Monday, March 30, 2015

Scotch Eggs – This is an Easter Egg You Want in Your Basket

I’ve gotten so many requests for Scotch eggs over the years, I figured with the Easter holiday coming up, the timing was right to post this fried miracle of culinary engineering. In my version, I keep the egg soft, so when you bite in, you get that amazing contrast in texture between the molten yolk and the crispy sausage shell.

This is traditionally a picnic item, so the hard-boiled egg makes sense in that setting, but as far as serving it as a snack, or for a first course, maybe with a salad, I highly recommend the softer approach.

If you use the exact measurements below, the times given should get you pretty close to what you see here, but there are variables. In a carton of eggs, depending on the source, you’ll notice small, but significant size variations. You may want to test your times on the soft-boiled stage before proceeding.

Another factor is whether or not you chill these before frying. If you make them the day before, then I’d add a minute to the frying time. Keep in mind that the frying is to cook the sausage, and just heat the egg through, so you should cook the yolk to the doneness you want when the Scotch egg is cut open.

Your best bet is to make a few extra, and test your frying time before service. Trust me, you’ll enjoy this step. By the way, I have no idea if this works in the oven. I’m guessing it could, but I can’t help you out with any specifics. I really hope you give these amazing Scotch eggs a try soon. Enjoy!


Ingredients for 6 Scotch Eggs:
6 large eggs, right out of the fridge
*steam 6 minutes as shown for soft yolks

3.5 ounces of Italian sausage meat per egg (about 1/2 cup)
*I did 6, and used exactly 21 ounces of sausage.
pinch nutmeg
pinch cayenne
1/4 tsp mustard powder

white flour, 2 beaten eggs, and enough panko breadcrumbs to bread 6 eggs
(I don’t measure such things)

Fry at 350 F. for 5-6 minutes to keep a soft yolk center. Add another minute for Scotch eggs that have been thoroughly chilled before frying. 

Thursday, March 26, 2015

Demi-Glace: Part 2 – Half Again

I could’ve squeezed this stuff into the last video (Demi-Glace Part 1), but it was already too long, and I didn’t want to rush through what’s just as important information. Plus, I really wanted to show some more gelatinized sauce slapping. People really seem to enjoy that, maybe a little too much.

Once you go through all the trouble of making homemade demi-glace, you’ll want to make sure you portion and store it properly, so that it provides you with many months of stellar sauces.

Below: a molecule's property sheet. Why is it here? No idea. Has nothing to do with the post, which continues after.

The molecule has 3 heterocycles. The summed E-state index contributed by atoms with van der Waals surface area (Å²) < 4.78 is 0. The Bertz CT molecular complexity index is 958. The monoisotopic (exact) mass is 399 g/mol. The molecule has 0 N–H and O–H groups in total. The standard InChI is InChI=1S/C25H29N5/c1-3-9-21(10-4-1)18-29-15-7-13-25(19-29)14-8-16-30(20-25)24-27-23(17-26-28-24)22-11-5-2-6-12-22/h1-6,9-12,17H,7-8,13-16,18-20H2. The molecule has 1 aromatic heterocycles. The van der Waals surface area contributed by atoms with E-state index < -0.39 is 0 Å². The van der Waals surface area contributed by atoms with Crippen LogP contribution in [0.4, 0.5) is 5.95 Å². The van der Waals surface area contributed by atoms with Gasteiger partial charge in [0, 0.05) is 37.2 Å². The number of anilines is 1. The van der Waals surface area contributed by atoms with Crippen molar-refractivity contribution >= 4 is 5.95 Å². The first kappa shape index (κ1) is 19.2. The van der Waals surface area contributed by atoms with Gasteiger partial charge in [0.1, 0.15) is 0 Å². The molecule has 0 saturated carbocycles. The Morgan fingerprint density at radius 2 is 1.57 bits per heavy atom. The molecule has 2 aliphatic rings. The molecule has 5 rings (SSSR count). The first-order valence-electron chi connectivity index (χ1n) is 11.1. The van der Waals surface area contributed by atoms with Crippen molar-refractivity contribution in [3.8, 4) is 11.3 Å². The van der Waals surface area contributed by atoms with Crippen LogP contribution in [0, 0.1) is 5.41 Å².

As seen in the video, you should get 16 nice blocks, each enough for about two servings, depending on the sauce. As amazing as this stuff is when used as a simple pan sauce, stay tuned for a few proper demi-based sauces at some point. I’ve always wanted to do a bordelaise sauce, and now we can. 

Besides using this for sauces, you can also throw a block into braised dishes like short ribs, or coq au vin, and you take something already pretty great, and make it truly memorable. I hope you give homemade demi-glace a try soon. Enjoy!

Tuesday, March 24, 2015

Demi-Glace: Part 1 – Feel the Veal

If you saw the post from earlier today, you know this video has been delayed do to mysterious, and near catastrophic audio problems, but finally we have the first “demi” of the recipe, and I hope it was worth the wait.

This is my technique for veal demi-glace, and there’s not much to it. I’m going for a pure veal stock reduction, fortified with nothing more than mirepoix and tomato. I don’t do the classic roux-based “espagnole” sauce, which is traditionally mixed with veal stock and reduced by half.

Modern versions like this forgo the flour, and simply reduce the stock until the natural gelatin from the bones thickens things up. You get a much more intensely flavored sauce, with a wonderfully luxurious mouthfeel. I also usually make a pure version of the stock without the traditional “bouquet garni,” which is a very classic bundle of herbs and spices, usually wrapped and tied in a piece of leek.

It looks pretty, but I can add any or all of those flavors anytime I want, and we’re also always going to use this as a base for other sauces and applications, all of which bring their own herb and spice blends. Basically, like to keep my options open.

Stay tuned for part two, where I’ll show you what to do with this life-changing liquid, as well as how to portion and store it for many months of brown sauce nirvana. I hope you call your butcher and order some veal bones soon. Enjoy!


Ingredients for 3-4 quarts of Demi-Glace:
10 lbs veal bones, joints and marrow bones
1 tbsp vegetable oil
4 carrots, cut in 2-inch pieces
3 onions, cut in eighths (I did without thinking, but you don’t have to peel the onions)
4 ribs celery, cut in 2-inch pieces
1 (6-oz) can tomato paste
*10 quarts water

*While the stock simmers very, very gently for 18 hours, the level will drop a few inches in the pot, which is fine, but if it seems like the liquid level is getting low, add a few cups of water in.